(Source:  Intel)

Intel® Xeon® processor E5 family gives Louisiana State University 14 times more performance in a greener cluster



Louisiana State University (LSU) is the state’s flagship university, chartered to educate students, support leading-edge research, and promote economic growth. The High-Performance Computing at LSU (HPC@LSU) program provides advanced technologies and expertise that foster education, research, and discovery across all disciplines at the 30,000-student institution.


HPC@LSU needed more capacity and performance to support increasingly sophisticated algorithms, larger data sets, and greater user demand. HPC@LSU wanted energy-efficient technologies that would help reduce the data center’s carbon footprint and save on total cost of ownership.


HPC@LSU is deploying a next-generation cluster of 440 Dell PowerEdge* C6220 servers, each powered by two 8-core Intel® Xeon® processors E5-2600 product family running at 2.6 GHz for a total of 7,040 computational cores. The nodes are interconnected by a 40 Gbps Mellanox InfiniBand* network. While most nodes (382) have 32 GB of memory, eight are equipped with 256 GB each and joined via ScaleMP* software to yield a single symmetric multiprocessing (SMP) machine with 128 processing cores and 2 TB of memory. Fifty nodes are each equipped with 64 GB of memory and two NVIDIA Tesla* M2090 graphics processing units (GPUs). The cluster provides peak performance of 212 TF and runs Red Hat Enterprise Linux* (RHEL*) 6. Designed to meet the demanding density, scale, and throughput requirements of cloud and HPC data centers, the energy- efficient cluster gives LSU 14 times more performance than its previous cluster, Tezpur.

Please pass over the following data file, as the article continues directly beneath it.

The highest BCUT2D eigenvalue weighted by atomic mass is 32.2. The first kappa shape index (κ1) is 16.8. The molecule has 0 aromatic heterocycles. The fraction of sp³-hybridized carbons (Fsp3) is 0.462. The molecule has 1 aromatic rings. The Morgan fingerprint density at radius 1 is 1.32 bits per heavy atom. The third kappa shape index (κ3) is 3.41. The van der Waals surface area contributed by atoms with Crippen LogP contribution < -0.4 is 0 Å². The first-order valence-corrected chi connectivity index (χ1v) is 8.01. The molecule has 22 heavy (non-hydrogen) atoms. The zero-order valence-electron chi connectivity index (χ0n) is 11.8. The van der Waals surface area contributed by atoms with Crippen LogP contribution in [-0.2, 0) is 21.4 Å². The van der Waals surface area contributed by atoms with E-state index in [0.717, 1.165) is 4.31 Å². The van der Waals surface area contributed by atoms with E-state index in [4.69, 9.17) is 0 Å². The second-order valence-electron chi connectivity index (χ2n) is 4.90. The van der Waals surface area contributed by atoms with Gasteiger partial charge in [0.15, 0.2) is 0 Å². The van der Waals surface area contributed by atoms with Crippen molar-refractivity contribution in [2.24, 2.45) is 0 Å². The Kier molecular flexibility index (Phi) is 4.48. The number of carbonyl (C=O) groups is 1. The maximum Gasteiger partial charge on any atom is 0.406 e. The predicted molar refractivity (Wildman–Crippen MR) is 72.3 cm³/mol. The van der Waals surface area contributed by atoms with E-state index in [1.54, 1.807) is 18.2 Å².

“This cluster gives us the power to do more,” says Joel Tohline, director of LSU’s Center for Computation and Technology and a professor of physics and astronomy. “We’ll see more exciting science and engineering research. We’ll see students of all ages being excited about high-performance computing. We also expect to boost the state’s economic activities by sharing approximately 10 percent of our computing cycles with Louisiana’s growing film and visual-effects industries.”

Dr. Tohline says capabilities such as Intel® Advanced Vector Extension (Intel® AVX) and Intel® Turbo Boost Technology1 2.0 will provide significant additional speed for critical workloads over and above the base 14-fold improvement. He’s also looking forward to the Intel® Xeon PhiTM coprocessor, based on Intel® Many Integrated Cores (Intel® MIC) architecture.


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